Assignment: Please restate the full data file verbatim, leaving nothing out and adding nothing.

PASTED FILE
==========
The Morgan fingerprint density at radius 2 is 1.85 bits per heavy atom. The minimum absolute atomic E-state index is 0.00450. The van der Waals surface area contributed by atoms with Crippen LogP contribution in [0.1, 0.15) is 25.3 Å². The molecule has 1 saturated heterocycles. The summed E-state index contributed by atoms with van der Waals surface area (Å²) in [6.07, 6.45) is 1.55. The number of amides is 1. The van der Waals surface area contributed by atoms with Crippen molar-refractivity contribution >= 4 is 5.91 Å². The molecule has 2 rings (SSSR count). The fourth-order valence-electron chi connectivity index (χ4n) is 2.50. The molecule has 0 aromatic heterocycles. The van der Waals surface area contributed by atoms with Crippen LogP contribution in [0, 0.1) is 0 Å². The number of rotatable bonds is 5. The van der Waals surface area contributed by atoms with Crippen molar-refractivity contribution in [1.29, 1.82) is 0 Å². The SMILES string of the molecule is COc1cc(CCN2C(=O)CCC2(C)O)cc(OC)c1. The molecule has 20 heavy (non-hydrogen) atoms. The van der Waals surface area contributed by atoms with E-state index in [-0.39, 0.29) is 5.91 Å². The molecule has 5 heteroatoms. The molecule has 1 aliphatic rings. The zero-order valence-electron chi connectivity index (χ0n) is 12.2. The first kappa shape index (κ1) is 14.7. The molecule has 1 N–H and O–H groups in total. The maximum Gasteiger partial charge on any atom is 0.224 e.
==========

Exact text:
The Morgan fingerprint density at radius 2 is 1.85 bits per heavy atom. The minimum absolute atomic E-state index is 0.00450. The van der Waals surface area contributed by atoms with Crippen LogP contribution in [0.1, 0.15) is 25.3 Å². The molecule has 1 saturated heterocycles. The summed E-state index contributed by atoms with van der Waals surface area (Å²) in [6.07, 6.45) is 1.55. The number of amides is 1. The van der Waals surface area contributed by atoms with Crippen molar-refractivity contribution >= 4 is 5.91 Å². The molecule has 2 rings (SSSR count). The fourth-order valence-electron chi connectivity index (χ4n) is 2.50. The molecule has 0 aromatic heterocycles. The van der Waals surface area contributed by atoms with Crippen LogP contribution in [0, 0.1) is 0 Å². The number of rotatable bonds is 5. The van der Waals surface area contributed by atoms with Crippen molar-refractivity contribution in [1.29, 1.82) is 0 Å². The SMILES string of the molecule is COc1cc(CCN2C(=O)CCC2(C)O)cc(OC)c1. The molecule has 20 heavy (non-hydrogen) atoms. The van der Waals surface area contributed by atoms with E-state index in [-0.39, 0.29) is 5.91 Å². The molecule has 5 heteroatoms. The molecule has 1 aliphatic rings. The zero-order valence-electron chi connectivity index (χ0n) is 12.2. The first kappa shape index (κ1) is 14.7. The molecule has 1 N–H and O–H groups in total. The maximum Gasteiger partial charge on any atom is 0.224 e.